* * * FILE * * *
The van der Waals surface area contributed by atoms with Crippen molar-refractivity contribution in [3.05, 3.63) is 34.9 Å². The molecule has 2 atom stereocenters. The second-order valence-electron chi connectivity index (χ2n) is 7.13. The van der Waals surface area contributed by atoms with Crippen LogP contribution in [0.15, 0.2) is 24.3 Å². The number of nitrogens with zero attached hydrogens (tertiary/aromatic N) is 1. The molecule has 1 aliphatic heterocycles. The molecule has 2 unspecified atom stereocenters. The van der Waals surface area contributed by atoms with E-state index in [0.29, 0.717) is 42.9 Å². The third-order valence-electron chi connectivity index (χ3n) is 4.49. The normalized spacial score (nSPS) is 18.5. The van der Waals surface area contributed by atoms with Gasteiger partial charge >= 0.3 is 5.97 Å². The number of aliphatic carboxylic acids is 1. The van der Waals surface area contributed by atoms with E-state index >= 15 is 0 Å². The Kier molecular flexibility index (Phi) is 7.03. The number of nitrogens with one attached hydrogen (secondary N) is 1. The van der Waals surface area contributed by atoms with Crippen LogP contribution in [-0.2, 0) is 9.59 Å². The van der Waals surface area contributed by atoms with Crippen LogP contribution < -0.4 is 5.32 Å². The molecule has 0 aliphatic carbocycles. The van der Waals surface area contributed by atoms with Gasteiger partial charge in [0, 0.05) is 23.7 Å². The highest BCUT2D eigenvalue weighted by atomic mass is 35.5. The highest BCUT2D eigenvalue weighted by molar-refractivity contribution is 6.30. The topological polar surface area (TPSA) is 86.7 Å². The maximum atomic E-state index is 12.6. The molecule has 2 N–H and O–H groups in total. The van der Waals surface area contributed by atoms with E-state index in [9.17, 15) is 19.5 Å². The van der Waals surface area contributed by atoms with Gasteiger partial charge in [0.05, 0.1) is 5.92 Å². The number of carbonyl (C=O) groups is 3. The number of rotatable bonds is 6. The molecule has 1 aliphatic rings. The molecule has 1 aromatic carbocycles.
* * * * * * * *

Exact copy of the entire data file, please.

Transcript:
The van der Waals surface area contributed by atoms with Crippen molar-refractivity contribution in [3.05, 3.63) is 34.9 Å². The molecule has 2 atom stereocenters. The second-order valence-electron chi connectivity index (χ2n) is 7.13. The van der Waals surface area contributed by atoms with Crippen LogP contribution in [0.15, 0.2) is 24.3 Å². The number of nitrogens with zero attached hydrogens (tertiary/aromatic N) is 1. The molecule has 1 aliphatic heterocycles. The molecule has 2 unspecified atom stereocenters. The van der Waals surface area contributed by atoms with E-state index in [0.29, 0.717) is 42.9 Å². The third-order valence-electron chi connectivity index (χ3n) is 4.49. The normalized spacial score (nSPS) is 18.5. The van der Waals surface area contributed by atoms with Gasteiger partial charge >= 0.3 is 5.97 Å². The number of aliphatic carboxylic acids is 1. The van der Waals surface area contributed by atoms with E-state index >= 15 is 0 Å². The Kier molecular flexibility index (Phi) is 7.03. The number of nitrogens with one attached hydrogen (secondary N) is 1. The van der Waals surface area contributed by atoms with Crippen LogP contribution in [-0.2, 0) is 9.59 Å². The van der Waals surface area contributed by atoms with Crippen LogP contribution < -0.4 is 5.32 Å². The molecule has 0 aliphatic carbocycles. The van der Waals surface area contributed by atoms with Gasteiger partial charge in [0, 0.05) is 23.7 Å². The highest BCUT2D eigenvalue weighted by atomic mass is 35.5. The highest BCUT2D eigenvalue weighted by molar-refractivity contribution is 6.30. The topological polar surface area (TPSA) is 86.7 Å². The maximum atomic E-state index is 12.6. The molecule has 2 N–H and O–H groups in total. The van der Waals surface area contributed by atoms with E-state index in [9.17, 15) is 19.5 Å². The van der Waals surface area contributed by atoms with Gasteiger partial charge in [0.05, 0.1) is 5.92 Å². The number of carbonyl (C=O) groups is 3. The number of rotatable bonds is 6. The molecule has 1 aliphatic rings. The molecule has 1 aromatic carbocycles.